• Lammergeier Staff

Humans of Late Misery

Updated: Oct 1, 2019


1. It started out as a transformation.



The transformation didn’t take place overnight. It must have started a month ago, when he was fired. He preferred darkness to bright sunlight, so he stayed in his room, keeping the curtains closed. Little by little, his human features faded, but he didn’t mind. He then started crawling, instead of walking, which didn’t bother him either.


He only noticed something was wrong when it took him several hours to climb onto his bed. Either he was getting smaller, or everything had grown bigger. That’s when he checked the mirror, only to see a mealworm.


A large, fierce gecko is now standing next to him.


“Let me live, please. If you’re not hungry,” he begs.


“I’m always hungry,” answers the gecko. You can’t expect a gecko to spare your life, however politely you may ask.


He stands still, considering his options. Direct confrontation is out of the question. You can’t fight a gecko if you’re a mealworm, like you can’t break a wall only with your fist, as a human. In hindsight, he has always felt like a mealworm, even before the transformation. They’ve raised him to throw him over, a generous meal to the powerful geckos of the world.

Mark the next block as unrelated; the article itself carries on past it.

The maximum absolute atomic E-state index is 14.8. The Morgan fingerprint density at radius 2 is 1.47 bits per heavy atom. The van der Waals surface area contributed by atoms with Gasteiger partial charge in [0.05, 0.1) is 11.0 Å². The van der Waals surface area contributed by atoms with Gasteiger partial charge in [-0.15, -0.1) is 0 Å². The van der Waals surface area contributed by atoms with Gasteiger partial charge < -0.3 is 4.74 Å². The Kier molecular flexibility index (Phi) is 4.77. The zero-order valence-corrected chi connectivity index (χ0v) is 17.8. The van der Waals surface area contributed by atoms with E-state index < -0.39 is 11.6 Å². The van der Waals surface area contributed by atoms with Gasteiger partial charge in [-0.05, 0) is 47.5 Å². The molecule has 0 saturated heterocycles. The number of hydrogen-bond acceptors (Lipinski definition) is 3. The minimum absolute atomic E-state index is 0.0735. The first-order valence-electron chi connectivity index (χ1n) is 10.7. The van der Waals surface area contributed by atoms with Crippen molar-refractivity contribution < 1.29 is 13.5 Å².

You can’t break a wall only with your fist. Yet using the right tools, you may create a crack. And that crack might be enough damage for the day.


He slowly turns back into his human self. He doesn’t bother crushing the gecko. He’s too busy thinking of ways to create cracks on the wall. Many cracks later, the wall will be unstable enough to fall apart. Hopefully, the universe will be kind enough to let him watch.


He ponders for a while. He must choose a role now, only the options are few. He could choose drugs or suicide. He could surrender to whichever job pays the rent, however exhausting. He could turn into a rebel with a cause. Only now he’ll turn into a robber.



2. Thus, a Kafkian tale of ‘metamorphosis’ transformed into a robbery.



The robber grabs the doctor by the neck, threatening to blow his brains out if he makes the slightest move. He’d much prefer to catch the banker instead, only he’s a difficult target.


“Is there a doctor in here?” a random voice in the crowd asks. The robber turns his head towards the direction of the voice. He’s flexible most of the time, but not during working hours. He doesn’t like it when things don’t go as planned.


“What’s wrong?” he asks. Another voice says she doesn’t feel well. She only mumbles about an unbearable chest pain, yet her words sound loud in silence, since everyone has been as silent as possible, wishing to be invisible, almost playing dead, not to draw attention. The young lady stops mumbling and perhaps she’s the only one who doesn’t play dead, but is dead indeed.


“I’m a doctor,” says the doctor, almost out of breath, not out of anguish, but because the robber’s hands around his neck make it difficult for him to breathe.